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Common billing and coding mistakes ambulatory surgical centers make

26 Jan 2018, Posted by Jocelyn Gaddie in ASC Billing & Coding

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Consistent cash flow is necessary to keep your ambulatory surgical center operating smoothly, but sometimes coding errors can lead to billing mistakes, delays in processing, and a disruption in that all-too-important cash flow cycle. The good news is that most of these errors can be avoided. Here are some of the most common mistakes made in ambulatory surgical center billing and coding.

 

Operational Errors

Some of the easiest errors to correct are those that are fundamentally operational. For example:

  • Insufficient staffing: If you’re trying to manage all of your billing, coding, and collections with a small staff to help reduce your overhead, that’s where mistakes are often made. If you’re not in a position to hire more administrative staff, you should consider outsourcing some of your billing and coding work to a qualified ASC billing company. It will save you time and money, reduce errors, and help to improve your cash flow.
  • Unclear reporting: If there are multiple procedures or elements that are included in a single surgery and you don’t specifically detail all of them, your coding staff may miss the chance at billing some of them. That’s lost revenue. Don’t assume that your staff will automatically know that added steps or that certain procedures are included. Be attentive to detail when completing your dictation to ensure accuracy in the coding process.
  • Not tracking denials: Even if your staff is on top of processing denials, fixing the problems, and getting them paid, if you don’t track the denial trends, you’re potentially slowing your cash flow unnecessarily. You should have a system in place where all of the denials are entered, including who denied the bill, the reason for the denial, who did the initial coding, and what the final result was. That way, you can review the aggregate data to find trends. Whether you’re seeing denials from many payors due to errors in the procedure coding or you have one payor who is denying the majority of the bills the first time through, you’ll be able to spot the problem and address it.

 Reporting Errors

Sometimes your biggest coding errors come from the reporting process itself. Here are some things you should be attentive to in your reporting:

  • Using outdated forms: If you haven’t updated your patient encounter forms in some time, you’re likely to be missing out on some key revenue opportunities. There are constant changes to the coding system and the DSM, and using outdated forms means that you may not have some of the latest codes available to you. Even forms as little as a year old can be outdated, so prioritize this for increased revenue opportunities.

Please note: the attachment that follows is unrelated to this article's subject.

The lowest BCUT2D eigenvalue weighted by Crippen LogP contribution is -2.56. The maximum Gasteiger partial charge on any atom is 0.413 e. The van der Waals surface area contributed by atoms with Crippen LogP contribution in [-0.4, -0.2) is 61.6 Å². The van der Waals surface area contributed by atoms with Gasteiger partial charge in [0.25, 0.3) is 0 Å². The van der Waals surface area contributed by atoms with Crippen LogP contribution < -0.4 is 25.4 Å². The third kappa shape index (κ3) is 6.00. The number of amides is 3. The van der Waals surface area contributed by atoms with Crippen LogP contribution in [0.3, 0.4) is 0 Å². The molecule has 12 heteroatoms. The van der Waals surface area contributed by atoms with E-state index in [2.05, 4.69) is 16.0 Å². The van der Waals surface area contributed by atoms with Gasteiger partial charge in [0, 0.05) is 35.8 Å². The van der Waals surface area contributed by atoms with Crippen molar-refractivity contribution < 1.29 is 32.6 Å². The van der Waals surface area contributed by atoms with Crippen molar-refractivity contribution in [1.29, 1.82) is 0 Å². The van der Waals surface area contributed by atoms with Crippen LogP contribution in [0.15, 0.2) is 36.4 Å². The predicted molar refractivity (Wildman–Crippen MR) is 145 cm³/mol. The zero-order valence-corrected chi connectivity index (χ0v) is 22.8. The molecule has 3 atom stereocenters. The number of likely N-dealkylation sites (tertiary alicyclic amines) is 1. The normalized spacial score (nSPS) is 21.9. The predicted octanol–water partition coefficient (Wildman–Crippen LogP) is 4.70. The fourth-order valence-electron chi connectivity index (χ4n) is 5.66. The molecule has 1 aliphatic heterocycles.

• Unclear procedure reporting: When your procedure report heading mentions an open procedure but the report details mention an arthroscopic approach, it can leave your coding staff confused and lead to mistakes in billing. Since open procedures bill at a higher rate, it’s important that you’re clear about what type of procedure was done. If a procedure starts out as an arthroscopic one and you find that you have to migrate to an open surgery, make sure this is clearly defined in the report so that your coders know to bill for open surgery, not arthroscopic.
  • Missed or misused modifiers: One of the most common reasons for a billing denial is a mistake made in the use of the modifiers. Whether it’s due to unclear reports from your patient encounter or oversight on the part of your coders, these errors can cost you significantly. Make sure that your documentation is clear for your coders so that they know when there’s need for a modifier in the coding. For example, if you’re providing multiple distinct services (such as counseling and surgery) to a patient in the same surgical procedure appointment, you should clearly define this so that your coders can make use of modifier 25 to flag it as such. In addition, code 59 should always be used when you perform multiple procedures (such as nerve repair in the foot and surgical repair of a toenail problem) in one surgical session if those procedures wouldn’t otherwise be clearly distinct in the reporting.
  • Not using separate codes for multiple techniques used: If you’re removing multiple cysts and you remove two of them using one technique for biopsy preservation and the rest using another technique because preservation is unnecessary, those two separate techniques should be clearly coded as such. Make sure that it’s clear in your reporting so that your coders know that there was a difference.

If you are looking for a partner for the financial aspect of your business, reach out to our team. We help physicians, office managers and administrators improve financials for strong performance. Contact us to set up a meeting today!

 

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